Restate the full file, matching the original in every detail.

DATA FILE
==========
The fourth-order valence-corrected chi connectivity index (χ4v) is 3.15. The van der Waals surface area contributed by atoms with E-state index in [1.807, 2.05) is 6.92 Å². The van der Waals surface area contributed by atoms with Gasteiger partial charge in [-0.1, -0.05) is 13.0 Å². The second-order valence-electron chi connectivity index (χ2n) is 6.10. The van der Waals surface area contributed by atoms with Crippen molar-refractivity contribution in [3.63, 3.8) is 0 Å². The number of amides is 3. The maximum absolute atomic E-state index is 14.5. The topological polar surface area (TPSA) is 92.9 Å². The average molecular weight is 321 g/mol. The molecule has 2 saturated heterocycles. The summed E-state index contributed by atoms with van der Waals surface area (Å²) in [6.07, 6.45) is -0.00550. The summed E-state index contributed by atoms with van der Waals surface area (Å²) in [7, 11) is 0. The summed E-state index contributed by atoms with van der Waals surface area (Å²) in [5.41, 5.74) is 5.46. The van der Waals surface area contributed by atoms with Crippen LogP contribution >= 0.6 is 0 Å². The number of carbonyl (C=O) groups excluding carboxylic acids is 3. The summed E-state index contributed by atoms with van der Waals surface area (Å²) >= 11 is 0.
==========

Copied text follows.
The fourth-order valence-corrected chi connectivity index (χ4v) is 3.15. The van der Waals surface area contributed by atoms with E-state index in [1.807, 2.05) is 6.92 Å². The van der Waals surface area contributed by atoms with Gasteiger partial charge in [-0.1, -0.05) is 13.0 Å². The second-order valence-electron chi connectivity index (χ2n) is 6.10. The van der Waals surface area contributed by atoms with Crippen molar-refractivity contribution in [3.63, 3.8) is 0 Å². The number of amides is 3. The maximum absolute atomic E-state index is 14.5. The topological polar surface area (TPSA) is 92.9 Å². The average molecular weight is 321 g/mol. The molecule has 2 saturated heterocycles. The summed E-state index contributed by atoms with van der Waals surface area (Å²) in [6.07, 6.45) is -0.00550. The summed E-state index contributed by atoms with van der Waals surface area (Å²) in [7, 11) is 0. The summed E-state index contributed by atoms with van der Waals surface area (Å²) in [5.41, 5.74) is 5.46. The van der Waals surface area contributed by atoms with Crippen LogP contribution >= 0.6 is 0 Å². The number of carbonyl (C=O) groups excluding carboxylic acids is 3. The summed E-state index contributed by atoms with van der Waals surface area (Å²) >= 11 is 0.